Whereas the compression of coils, indicated by the gauge, is used to indicate the softness or firmness of an innerspring mattress, the same property in foam or memory foam mattresses is calculated using a measurement known as either indentation load deflection (ILD) or indentation force deflection (IFD). A much wider range of ILD/IFD measurements exist when compared to coil gauges, as foam is much more versatile than the relatively consistent metal springs.
ILD or IFD is the measurement of how much weight, usually in pounds, is required to compress the mattress by 25% of its original thickness. The most accurate way of calculating ILD is to compress the mattress by 25% of its thickness, then press down even further to 65% before returning to 25% in order to take the final measurement. This method accounts for the fact that some foam can become more responsive after being compressed multiple times, so the first measurement may not be accurate.
The ILD or IFD of a mattress is a numerical value representing the needed weight as discussed above. For example, a foam mattress with an ILD of 10 requires 10 pounds to compress to 25% of its initial thickness, while an ILD of 20 indicates that 20 pounds will be required to achieve the same amount of compression. Therefore, a lower ILD indicates a softer mattress while a mattress with a higher ILD will be firmer. The average memory foam mattress will be slightly softer than the average polyurethane foam mattress due to the responsive nature of the memory foam.
In today’s market, foam or memory foam mattresses with a startlingly wide range of ILDs are available for purchase. The chart below explains the relatively categorization of softness or firmness according to the ILD value:
Less than 14 – VERY SOFT. Sleeping on one of these mattresses will produce a feeling of sinking or being “cradled” by the foam.
14-22 – SOFT. The “sinking” or “cradling” feeling will still occur, but to a lesser extent. Key pressure points will be comforted, potentially decreasing pain from illness or injuries.
23-29 – MEDIUM. Not too soft, but not too firm. If you are purchasing your first mattress or are not quite sure about your personal preferences, it is often recommended to start with a medium ILD.
30-37 – FIRM. The most popular and best-selling type of mattress. When you press down on the mattress, there will be very little “give”. Firm mattresses provide support to the hips and lower back and reduce pressure on the circulation system.
38+ - VERY FIRM. Recommended for people with very straight sleeping positions who primarily sleep on their back, or anyone who finds lower ILDs too soft or too “enveloping”.
Another measurement which potential buyers of foam or memory foam mattresses will frequently see advertised is density, typically measured in pounds per cubic foot. Foam typically has a very low density, often around 1.5 lb/ft3. This results in a mattress which is extremely lightweight and easy to move, rotate, flip, or otherwise adjust without presenting any risk of injury. Memory foam is typically slightly denser than standard polyurethane foam, with most mattresses possessing a density of between 5 and 8 lb/ft3. Even the denser memory foam mattresses are usually more lightweight than their innerspring counterparts.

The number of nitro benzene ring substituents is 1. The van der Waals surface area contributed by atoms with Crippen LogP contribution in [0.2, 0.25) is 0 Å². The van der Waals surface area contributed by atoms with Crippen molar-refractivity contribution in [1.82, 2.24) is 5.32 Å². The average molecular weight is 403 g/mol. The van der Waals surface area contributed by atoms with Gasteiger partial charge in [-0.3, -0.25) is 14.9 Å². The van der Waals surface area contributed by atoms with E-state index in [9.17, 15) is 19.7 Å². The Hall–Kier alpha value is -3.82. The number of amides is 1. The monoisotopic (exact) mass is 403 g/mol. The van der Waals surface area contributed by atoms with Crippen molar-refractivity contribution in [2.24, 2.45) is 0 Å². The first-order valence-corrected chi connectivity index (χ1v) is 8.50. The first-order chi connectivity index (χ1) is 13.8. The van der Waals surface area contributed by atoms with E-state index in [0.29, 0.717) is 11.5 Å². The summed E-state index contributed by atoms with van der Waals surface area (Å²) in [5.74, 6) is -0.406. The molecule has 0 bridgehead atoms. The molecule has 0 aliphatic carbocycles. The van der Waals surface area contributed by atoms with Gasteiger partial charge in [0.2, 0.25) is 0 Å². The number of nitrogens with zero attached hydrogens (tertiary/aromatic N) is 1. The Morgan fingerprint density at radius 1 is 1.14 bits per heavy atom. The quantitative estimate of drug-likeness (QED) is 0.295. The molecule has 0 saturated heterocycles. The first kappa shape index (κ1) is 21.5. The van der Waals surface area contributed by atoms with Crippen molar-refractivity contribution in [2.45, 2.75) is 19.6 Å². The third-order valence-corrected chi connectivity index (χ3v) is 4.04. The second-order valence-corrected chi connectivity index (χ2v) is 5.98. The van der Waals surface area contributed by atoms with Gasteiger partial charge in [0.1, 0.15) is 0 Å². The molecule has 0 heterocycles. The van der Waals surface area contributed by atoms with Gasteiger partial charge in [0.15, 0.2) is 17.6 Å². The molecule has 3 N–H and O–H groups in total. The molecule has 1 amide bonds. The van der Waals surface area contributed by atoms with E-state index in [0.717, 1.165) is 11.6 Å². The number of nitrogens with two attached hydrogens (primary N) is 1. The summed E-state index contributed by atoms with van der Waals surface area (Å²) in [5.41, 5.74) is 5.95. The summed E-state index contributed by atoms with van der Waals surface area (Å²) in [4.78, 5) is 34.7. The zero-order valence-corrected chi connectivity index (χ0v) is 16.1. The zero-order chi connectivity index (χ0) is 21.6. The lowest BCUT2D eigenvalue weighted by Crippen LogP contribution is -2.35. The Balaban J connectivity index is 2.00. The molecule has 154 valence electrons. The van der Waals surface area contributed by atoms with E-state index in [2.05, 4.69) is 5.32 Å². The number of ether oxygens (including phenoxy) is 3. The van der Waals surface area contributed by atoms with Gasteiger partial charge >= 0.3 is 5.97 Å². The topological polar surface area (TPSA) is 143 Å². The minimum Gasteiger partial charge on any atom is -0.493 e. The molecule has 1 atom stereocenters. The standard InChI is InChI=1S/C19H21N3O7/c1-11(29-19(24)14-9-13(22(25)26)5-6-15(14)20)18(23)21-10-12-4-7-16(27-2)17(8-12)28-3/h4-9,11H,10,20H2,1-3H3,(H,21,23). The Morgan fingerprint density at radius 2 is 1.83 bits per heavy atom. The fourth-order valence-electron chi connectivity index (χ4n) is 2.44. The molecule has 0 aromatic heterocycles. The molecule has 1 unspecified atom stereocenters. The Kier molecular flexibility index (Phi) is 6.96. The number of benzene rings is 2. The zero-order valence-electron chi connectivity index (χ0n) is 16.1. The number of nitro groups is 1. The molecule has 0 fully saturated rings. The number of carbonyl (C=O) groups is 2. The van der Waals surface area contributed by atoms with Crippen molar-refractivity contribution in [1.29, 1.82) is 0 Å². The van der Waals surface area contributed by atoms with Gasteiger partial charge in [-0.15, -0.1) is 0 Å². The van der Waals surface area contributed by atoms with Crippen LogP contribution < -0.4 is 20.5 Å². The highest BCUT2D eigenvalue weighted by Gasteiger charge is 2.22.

The last measurement which can be good to know, particularly when purchasing a memory foam mattress, is response time. Response time refers to the length of time it takes for a memory foam mattress to return to its original shape after pressure has been applied. Typically, it ranges from a few seconds at the shortest to a few minutes at the very longest.
Memory foam with a slower response time is typically less likely to telegraph motion, meaning that each sleeper will not feel the motion of others sharing a bed with you. Therefore, a memory foam mattress with a long response time is an excellent choice for a bed which will be regularly used by multiple people at the same time. A bed which will be used by multiple people at different times, such as one shared by children with varied sleeping schedules, might instead benefit from a memory foam mattress with a shorter response time, so that it will always return to its original formation in between uses.
Properties of Foam: A Focus on Firmness
Standard polyurethane foam typically produces an extremely firm mattress, with higher ILD values and less variation than memory foam makes possible. Those who prefer to sleep on a firm mattress, including those who may be experiencing hip or lower back pain or blood circulation issues, may find the support they need from a polyurethane foam mattress. However, many sleepers will find this type of mattress to be too hard for their liking; in these cases, a softer material such as memory foam or latex is recommended.
Polyurethane foam is also considered to be an extremely affordable mattress material, competitive even with innerspring which is typically lauded for its cheapness. In addition, it does not suffer from the issues of noise or motion telegraphing, allowing users to experience a quiet, still sleep even if they are sharing a bed with someone who is constantly tossing and turning throughout the night. The aerated, lightweight nature of polyurethane foam also means that it is unlikely to retain heat, keeping sleepers cool even in hotter, damper climates.